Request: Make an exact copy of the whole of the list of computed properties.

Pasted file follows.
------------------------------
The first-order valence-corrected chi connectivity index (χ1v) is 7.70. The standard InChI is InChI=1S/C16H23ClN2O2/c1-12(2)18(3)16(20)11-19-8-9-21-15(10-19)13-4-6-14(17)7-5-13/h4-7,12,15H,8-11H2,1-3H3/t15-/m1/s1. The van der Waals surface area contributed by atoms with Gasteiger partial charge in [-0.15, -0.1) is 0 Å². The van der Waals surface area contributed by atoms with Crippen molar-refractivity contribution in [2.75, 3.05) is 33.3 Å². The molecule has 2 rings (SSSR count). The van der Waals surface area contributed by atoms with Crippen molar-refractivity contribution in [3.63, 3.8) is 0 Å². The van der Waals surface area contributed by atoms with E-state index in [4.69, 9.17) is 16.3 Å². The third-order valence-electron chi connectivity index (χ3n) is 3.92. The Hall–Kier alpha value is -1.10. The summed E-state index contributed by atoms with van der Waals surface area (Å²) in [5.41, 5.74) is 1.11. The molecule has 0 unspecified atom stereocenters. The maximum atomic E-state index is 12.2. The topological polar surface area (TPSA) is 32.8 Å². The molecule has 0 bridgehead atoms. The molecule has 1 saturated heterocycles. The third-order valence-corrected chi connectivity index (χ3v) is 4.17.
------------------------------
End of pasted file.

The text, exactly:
The first-order valence-corrected chi connectivity index (χ1v) is 7.70. The standard InChI is InChI=1S/C16H23ClN2O2/c1-12(2)18(3)16(20)11-19-8-9-21-15(10-19)13-4-6-14(17)7-5-13/h4-7,12,15H,8-11H2,1-3H3/t15-/m1/s1. The van der Waals surface area contributed by atoms with Gasteiger partial charge in [-0.15, -0.1) is 0 Å². The van der Waals surface area contributed by atoms with Crippen molar-refractivity contribution in [2.75, 3.05) is 33.3 Å². The molecule has 2 rings (SSSR count). The van der Waals surface area contributed by atoms with Crippen molar-refractivity contribution in [3.63, 3.8) is 0 Å². The van der Waals surface area contributed by atoms with E-state index in [4.69, 9.17) is 16.3 Å². The third-order valence-electron chi connectivity index (χ3n) is 3.92. The Hall–Kier alpha value is -1.10. The summed E-state index contributed by atoms with van der Waals surface area (Å²) in [5.41, 5.74) is 1.11. The molecule has 0 unspecified atom stereocenters. The maximum atomic E-state index is 12.2. The topological polar surface area (TPSA) is 32.8 Å². The molecule has 0 bridgehead atoms. The molecule has 1 saturated heterocycles. The third-order valence-corrected chi connectivity index (χ3v) is 4.17.